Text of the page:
Originally Posted by dgiharris
The fact that V shows up here with 6s3s shows that we have very little real read on his range or competency
When we are in these spots we have to be capable of thinking through how our villain would play the hand.
Is our villain a stack off monkey that is never folding Ace rag?
Is our villain loose preflop but competent post flop?
Is our villain loose preflop and a spewmonkey bluff tard post flop?
What does our preflop raise do to our villain's range preflop and post flop?
What does villain's post flop bet say about his hand?
What does our action (call or raise) do to our villain's range and how villain continues on the next streets?
To me, a lot of advice in this thread seems like one-size-fits-all advice without taking the above questions into account.
Shoving flop here when we have $360 behind is just spewy. What are we trying to accomplish? Are we trying to fold out AxQs or AxJs type hands? Are we trying to fold out sets?
When we shove for $360 we ensure that we only get called by hands that beat us.
Also, before we shove for $360 we need to know if we can get better hands to fold and truthfully the answer is going to be no way too often.
It is counter intuitive but this is a spot where we really want to try to pot control and get correct odds to draw but barring that, if V is not giving us correct odds to draw then we need to be folding.
The reason for the above is because we just don't have the fold equity when we shove and too often at this level villains will call is with pretty much 100% of their donk betting range.
When V donk bets into us on this board for a pot sized bet, he's just never folding. I expect V to be donking into us here with AxQs, AxJs, or flushes most of the time and these are hands he's never folding.
I hate having KK vs stack off monkeys and an Ace hits the board. A part of us wants to spazz out and try to rep AK and fold out the stack off monkey but it rarely works. In this ccase, its counter intuitive but this is not a spot where we want to shove over the top of a pot sized donk bet. As horrible as it sounds, correct play here is to call drawing to one street and hope V makes a mistake on turn and gives us correct odds to draw on turn or we bink a spade on turn. Barring that, if we whiff on turn and V jams us then we have fold.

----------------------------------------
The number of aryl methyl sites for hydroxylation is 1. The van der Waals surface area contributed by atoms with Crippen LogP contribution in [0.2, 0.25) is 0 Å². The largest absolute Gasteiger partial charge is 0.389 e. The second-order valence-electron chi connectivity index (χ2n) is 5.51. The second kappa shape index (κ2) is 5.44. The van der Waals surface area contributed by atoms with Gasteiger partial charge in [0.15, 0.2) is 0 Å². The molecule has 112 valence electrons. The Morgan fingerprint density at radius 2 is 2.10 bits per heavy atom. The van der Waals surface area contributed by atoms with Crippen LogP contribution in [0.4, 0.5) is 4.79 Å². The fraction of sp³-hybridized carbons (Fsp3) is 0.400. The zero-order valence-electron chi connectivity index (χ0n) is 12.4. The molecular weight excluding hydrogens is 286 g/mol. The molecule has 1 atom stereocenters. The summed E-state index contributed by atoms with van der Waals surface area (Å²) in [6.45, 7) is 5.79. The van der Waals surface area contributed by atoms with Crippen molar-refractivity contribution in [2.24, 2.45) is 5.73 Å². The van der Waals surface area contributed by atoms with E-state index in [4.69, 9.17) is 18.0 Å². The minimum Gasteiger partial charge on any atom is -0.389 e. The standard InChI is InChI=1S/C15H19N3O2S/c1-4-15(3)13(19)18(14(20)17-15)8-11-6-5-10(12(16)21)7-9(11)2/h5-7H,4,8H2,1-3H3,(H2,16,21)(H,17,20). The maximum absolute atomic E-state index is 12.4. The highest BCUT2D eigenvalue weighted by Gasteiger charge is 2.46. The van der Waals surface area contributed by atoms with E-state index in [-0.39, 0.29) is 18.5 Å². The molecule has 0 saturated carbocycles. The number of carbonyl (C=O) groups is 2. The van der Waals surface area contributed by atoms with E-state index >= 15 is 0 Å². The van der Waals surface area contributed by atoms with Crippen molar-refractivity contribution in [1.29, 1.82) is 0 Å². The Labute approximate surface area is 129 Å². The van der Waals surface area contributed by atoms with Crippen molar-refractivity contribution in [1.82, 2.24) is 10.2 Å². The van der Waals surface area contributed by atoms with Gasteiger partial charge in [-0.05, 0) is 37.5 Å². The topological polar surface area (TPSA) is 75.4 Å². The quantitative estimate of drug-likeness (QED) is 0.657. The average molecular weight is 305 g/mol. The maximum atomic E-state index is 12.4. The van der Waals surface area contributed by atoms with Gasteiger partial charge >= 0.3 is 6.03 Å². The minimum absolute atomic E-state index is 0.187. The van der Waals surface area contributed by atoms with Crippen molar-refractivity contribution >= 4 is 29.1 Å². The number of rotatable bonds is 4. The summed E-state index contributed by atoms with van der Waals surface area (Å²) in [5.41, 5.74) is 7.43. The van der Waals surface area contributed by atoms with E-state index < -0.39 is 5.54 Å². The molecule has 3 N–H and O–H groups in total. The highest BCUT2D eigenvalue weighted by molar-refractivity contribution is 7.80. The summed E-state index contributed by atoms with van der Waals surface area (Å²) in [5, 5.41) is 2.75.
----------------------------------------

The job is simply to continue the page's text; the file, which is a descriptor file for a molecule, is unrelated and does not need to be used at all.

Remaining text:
Sometimes, a passive line is best. I know in general you want to be aggressive but a small % of the time a passive line is more optimal and this is one of those times. We have enough implied odds to draw to one street, so we draw to one street and hope to bink, otherwise we call flop and check/fold turn if we don't get the right price to draw to another street..
I was leaning towards this one too--
If it was me, with the type of loose player you describe him to be I would assume that he has a pretty wide range preflop from what you are telling us. I would have put him on AxXs with some type of flush draw, two pair A2 or A7, 22, 77, or a made flush---
He probably assumes you are strong with your preflop raise to 25 and I would have read his pot sized bet as a way to protect his made hand, whichever one it may be- The fact is they all beat our hand--
However, we do have KK and position so we can be passive and call the flop looking for another spade and to see what he does on the turn-- It is better to be aggressive, but this is not the right spot for it I dont think..
If you dont want to play that way then just fold-- it doesnt make any sense to me why you would raise unless you just wanted to gamble your chips..